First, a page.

The new start date is April 5, which is after the last major fall of leaves for the season, said Harry Hayes, the city’s solid waste director.
By then, there should be more than enough of the bags available at stores to meet the anticipated demand, he said.
The city expects residents to use up to 25,000 bags a week during peak times for falling leaves, but only 11,000 bags now are reaching stores in a week.
City officials predict that the change will result in the diversion of 60,000 tons of organic material from local landfills at an annual savings of more than $1.5 million in landfill fees—nearly 10 percent of the city’s yearly budget for waste disposal.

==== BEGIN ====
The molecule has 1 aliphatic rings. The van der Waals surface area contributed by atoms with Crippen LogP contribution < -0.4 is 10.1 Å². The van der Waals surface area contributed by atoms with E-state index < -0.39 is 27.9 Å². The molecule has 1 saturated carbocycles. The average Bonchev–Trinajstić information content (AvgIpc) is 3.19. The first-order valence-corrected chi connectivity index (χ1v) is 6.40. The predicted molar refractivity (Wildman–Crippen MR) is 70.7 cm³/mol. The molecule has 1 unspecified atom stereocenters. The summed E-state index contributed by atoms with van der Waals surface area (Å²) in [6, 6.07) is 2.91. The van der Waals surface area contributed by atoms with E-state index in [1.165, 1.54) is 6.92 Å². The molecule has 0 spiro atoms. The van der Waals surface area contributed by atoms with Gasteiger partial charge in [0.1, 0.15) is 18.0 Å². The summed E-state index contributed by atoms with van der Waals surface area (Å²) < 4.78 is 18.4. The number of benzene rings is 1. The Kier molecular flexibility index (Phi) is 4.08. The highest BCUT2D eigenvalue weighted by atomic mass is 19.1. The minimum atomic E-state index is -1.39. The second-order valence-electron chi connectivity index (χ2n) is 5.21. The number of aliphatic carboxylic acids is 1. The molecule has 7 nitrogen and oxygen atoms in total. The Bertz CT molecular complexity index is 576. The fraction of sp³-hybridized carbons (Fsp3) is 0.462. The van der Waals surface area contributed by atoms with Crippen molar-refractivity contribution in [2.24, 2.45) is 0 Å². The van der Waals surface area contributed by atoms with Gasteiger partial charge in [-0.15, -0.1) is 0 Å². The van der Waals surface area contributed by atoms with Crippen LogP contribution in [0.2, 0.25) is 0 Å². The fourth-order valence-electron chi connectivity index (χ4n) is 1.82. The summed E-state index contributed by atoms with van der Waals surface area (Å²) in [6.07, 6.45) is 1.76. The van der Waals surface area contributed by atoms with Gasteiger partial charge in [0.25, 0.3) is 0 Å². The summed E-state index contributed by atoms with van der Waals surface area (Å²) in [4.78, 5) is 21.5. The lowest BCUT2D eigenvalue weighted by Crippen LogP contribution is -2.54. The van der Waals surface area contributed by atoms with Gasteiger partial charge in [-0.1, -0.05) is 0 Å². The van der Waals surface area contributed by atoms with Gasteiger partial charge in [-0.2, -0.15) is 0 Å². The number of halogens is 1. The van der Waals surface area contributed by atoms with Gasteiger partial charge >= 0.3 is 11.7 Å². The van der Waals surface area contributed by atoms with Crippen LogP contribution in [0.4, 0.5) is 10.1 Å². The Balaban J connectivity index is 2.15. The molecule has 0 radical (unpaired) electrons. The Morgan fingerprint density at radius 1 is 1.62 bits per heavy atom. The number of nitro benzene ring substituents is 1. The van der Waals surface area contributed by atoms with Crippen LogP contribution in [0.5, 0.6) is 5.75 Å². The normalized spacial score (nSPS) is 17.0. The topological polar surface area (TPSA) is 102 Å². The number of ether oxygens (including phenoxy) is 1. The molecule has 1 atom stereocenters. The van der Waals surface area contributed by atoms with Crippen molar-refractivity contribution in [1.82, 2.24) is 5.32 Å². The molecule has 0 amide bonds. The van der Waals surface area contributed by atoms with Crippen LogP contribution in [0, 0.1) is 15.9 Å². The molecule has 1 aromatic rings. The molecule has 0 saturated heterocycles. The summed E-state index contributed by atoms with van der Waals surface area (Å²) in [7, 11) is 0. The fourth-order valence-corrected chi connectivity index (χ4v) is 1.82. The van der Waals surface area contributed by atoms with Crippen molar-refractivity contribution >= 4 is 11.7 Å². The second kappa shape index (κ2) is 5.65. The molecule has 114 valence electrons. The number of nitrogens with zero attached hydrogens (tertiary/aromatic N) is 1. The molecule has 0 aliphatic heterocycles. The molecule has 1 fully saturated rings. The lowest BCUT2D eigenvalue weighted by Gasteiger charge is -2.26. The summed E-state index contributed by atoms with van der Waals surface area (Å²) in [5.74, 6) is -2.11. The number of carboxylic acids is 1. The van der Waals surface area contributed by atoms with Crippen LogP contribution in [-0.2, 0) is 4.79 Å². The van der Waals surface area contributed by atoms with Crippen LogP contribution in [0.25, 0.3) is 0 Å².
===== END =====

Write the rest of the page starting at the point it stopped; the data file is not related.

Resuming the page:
The biodegradable bags are more expensive, prompting protests from some residents who compare the mandate to a tax increase.
Among the new policy’s critics, Kingwood resident Glenn Whitehead said it would make more sense for the city to provide reusable bins for yard trimmings.
He has started a petition drive to pressure the City Council into repealing the ordinance.
How much would that cost, and how would the city pay for it? Sorry, but I think that putting the cost of this on the people who produce the yard waste is the right idea. Incentives to create less waste are good things.